Bruce A. McMenomy, Ph.D. and Christe A. McMenomy, Ph.D. for Scholars Online
2018-19: Mondays and Wednesdays, 6:00 - 7:30 p.m. Eastern Time
6: Mon, Sep 24, 2018
Please read the chapter and take the quiz by midnight on Sun, Sep 23, 2018.
Please also post in the forum for the day a short essay in response to this question:
Certainly the most contested and troubled resource in the period under discussion is population — the people themselves. In some regions enormous numbers of people were taken as slaves and kept locally; in others they were sold to slave traders from other continents for export like any other commodity. What this did to those taken is one important aspect of the phenomenon; what it did to the continent left behind is another. What it did to the places where the slaves arrived is yet a third.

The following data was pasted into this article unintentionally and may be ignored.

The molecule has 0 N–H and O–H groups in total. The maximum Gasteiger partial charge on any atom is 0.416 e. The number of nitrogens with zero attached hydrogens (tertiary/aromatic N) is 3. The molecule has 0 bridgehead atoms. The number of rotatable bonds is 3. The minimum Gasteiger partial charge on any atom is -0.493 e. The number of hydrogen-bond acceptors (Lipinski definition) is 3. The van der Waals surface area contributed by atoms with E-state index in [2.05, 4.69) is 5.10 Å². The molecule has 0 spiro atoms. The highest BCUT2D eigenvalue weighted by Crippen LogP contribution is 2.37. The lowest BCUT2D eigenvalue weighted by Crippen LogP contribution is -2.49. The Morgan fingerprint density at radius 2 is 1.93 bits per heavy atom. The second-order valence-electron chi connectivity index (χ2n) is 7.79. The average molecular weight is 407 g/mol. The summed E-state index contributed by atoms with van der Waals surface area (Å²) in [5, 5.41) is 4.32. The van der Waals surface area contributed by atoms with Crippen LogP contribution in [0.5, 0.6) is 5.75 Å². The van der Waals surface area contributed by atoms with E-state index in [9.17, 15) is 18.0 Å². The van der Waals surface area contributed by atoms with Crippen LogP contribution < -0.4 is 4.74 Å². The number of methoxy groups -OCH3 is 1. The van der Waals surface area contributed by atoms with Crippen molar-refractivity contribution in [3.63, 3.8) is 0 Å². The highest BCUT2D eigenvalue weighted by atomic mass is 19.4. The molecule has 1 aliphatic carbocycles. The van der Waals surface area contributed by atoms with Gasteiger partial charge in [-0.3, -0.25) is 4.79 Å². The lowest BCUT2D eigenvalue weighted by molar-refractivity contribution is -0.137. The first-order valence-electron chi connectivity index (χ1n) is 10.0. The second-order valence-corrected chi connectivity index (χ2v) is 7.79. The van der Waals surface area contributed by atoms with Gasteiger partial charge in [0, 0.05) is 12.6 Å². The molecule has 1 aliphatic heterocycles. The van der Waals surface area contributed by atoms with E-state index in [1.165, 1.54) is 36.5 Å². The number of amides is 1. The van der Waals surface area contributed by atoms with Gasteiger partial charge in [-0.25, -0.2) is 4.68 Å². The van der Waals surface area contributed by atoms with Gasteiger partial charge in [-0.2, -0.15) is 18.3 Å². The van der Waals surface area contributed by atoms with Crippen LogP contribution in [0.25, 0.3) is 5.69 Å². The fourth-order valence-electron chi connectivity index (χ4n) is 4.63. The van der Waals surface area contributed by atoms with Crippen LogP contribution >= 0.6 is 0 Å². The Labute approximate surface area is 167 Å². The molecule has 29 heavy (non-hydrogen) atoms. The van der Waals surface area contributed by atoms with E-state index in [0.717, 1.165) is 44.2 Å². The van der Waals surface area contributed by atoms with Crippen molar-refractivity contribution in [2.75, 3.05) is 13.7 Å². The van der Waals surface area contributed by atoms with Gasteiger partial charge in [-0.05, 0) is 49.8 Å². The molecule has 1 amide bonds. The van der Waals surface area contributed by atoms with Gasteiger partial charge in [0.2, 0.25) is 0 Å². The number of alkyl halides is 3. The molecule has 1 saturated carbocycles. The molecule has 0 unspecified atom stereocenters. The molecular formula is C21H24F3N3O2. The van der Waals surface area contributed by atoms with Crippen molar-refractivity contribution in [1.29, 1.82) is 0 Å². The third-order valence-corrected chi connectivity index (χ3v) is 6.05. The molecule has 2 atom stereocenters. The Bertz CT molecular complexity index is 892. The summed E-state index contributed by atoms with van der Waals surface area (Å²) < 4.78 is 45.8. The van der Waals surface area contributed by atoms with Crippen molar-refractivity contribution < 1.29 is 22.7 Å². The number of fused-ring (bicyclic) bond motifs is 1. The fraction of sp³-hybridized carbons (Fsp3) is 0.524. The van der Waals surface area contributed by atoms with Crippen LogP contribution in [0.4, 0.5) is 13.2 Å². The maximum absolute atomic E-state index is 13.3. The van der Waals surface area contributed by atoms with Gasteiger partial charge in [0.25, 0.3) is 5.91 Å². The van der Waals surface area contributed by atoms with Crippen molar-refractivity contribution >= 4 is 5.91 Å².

As an issue of human values, we can surely agree that the practice was (and is) morally indefensible. Nevertheless, as historians, we have to look at things from a variety of different aspects. What were some of the economic and social consequences of this large-scale enforced exodus from Africa, and of the influx of an unpaid workforce in the other areas? Is reliance on slave labor economically sustainable ? What are some of its unexpected consequences? What are its long-term social ramifications? You may want to compare, among other things, the instances of slave cultures you have seen in other units previously — especially the Greco-Roman world.
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